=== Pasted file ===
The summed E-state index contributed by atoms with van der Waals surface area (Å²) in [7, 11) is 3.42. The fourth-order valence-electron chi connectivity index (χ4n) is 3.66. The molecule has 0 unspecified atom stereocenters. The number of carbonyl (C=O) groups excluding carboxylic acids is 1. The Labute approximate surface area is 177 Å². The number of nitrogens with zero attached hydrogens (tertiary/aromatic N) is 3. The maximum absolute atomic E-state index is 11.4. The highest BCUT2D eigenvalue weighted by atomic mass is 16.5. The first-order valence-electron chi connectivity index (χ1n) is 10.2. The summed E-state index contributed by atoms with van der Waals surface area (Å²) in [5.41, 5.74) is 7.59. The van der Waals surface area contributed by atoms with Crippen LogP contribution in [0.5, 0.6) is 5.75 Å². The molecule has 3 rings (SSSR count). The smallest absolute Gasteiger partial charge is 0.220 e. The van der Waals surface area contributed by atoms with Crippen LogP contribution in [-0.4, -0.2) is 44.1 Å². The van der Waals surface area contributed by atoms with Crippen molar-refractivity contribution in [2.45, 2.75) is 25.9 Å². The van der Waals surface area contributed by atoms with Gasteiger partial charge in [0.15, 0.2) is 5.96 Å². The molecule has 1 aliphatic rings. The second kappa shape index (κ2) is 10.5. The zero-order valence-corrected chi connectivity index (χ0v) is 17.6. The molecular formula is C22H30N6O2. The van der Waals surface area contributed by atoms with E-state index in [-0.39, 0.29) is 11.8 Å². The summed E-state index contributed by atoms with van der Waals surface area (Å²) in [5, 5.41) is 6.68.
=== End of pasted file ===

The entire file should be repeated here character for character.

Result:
The summed E-state index contributed by atoms with van der Waals surface area (Å²) in [7, 11) is 3.42. The fourth-order valence-electron chi connectivity index (χ4n) is 3.66. The molecule has 0 unspecified atom stereocenters. The number of carbonyl (C=O) groups excluding carboxylic acids is 1. The Labute approximate surface area is 177 Å². The number of nitrogens with zero attached hydrogens (tertiary/aromatic N) is 3. The maximum absolute atomic E-state index is 11.4. The highest BCUT2D eigenvalue weighted by atomic mass is 16.5. The first-order valence-electron chi connectivity index (χ1n) is 10.2. The summed E-state index contributed by atoms with van der Waals surface area (Å²) in [5.41, 5.74) is 7.59. The van der Waals surface area contributed by atoms with Crippen LogP contribution in [0.5, 0.6) is 5.75 Å². The molecule has 3 rings (SSSR count). The smallest absolute Gasteiger partial charge is 0.220 e. The van der Waals surface area contributed by atoms with Crippen LogP contribution in [-0.4, -0.2) is 44.1 Å². The van der Waals surface area contributed by atoms with Crippen molar-refractivity contribution in [2.45, 2.75) is 25.9 Å². The van der Waals surface area contributed by atoms with Gasteiger partial charge in [0.15, 0.2) is 5.96 Å². The molecule has 1 aliphatic rings. The second kappa shape index (κ2) is 10.5. The zero-order valence-corrected chi connectivity index (χ0v) is 17.6. The molecular formula is C22H30N6O2. The van der Waals surface area contributed by atoms with E-state index in [-0.39, 0.29) is 11.8 Å². The summed E-state index contributed by atoms with van der Waals surface area (Å²) in [5, 5.41) is 6.68.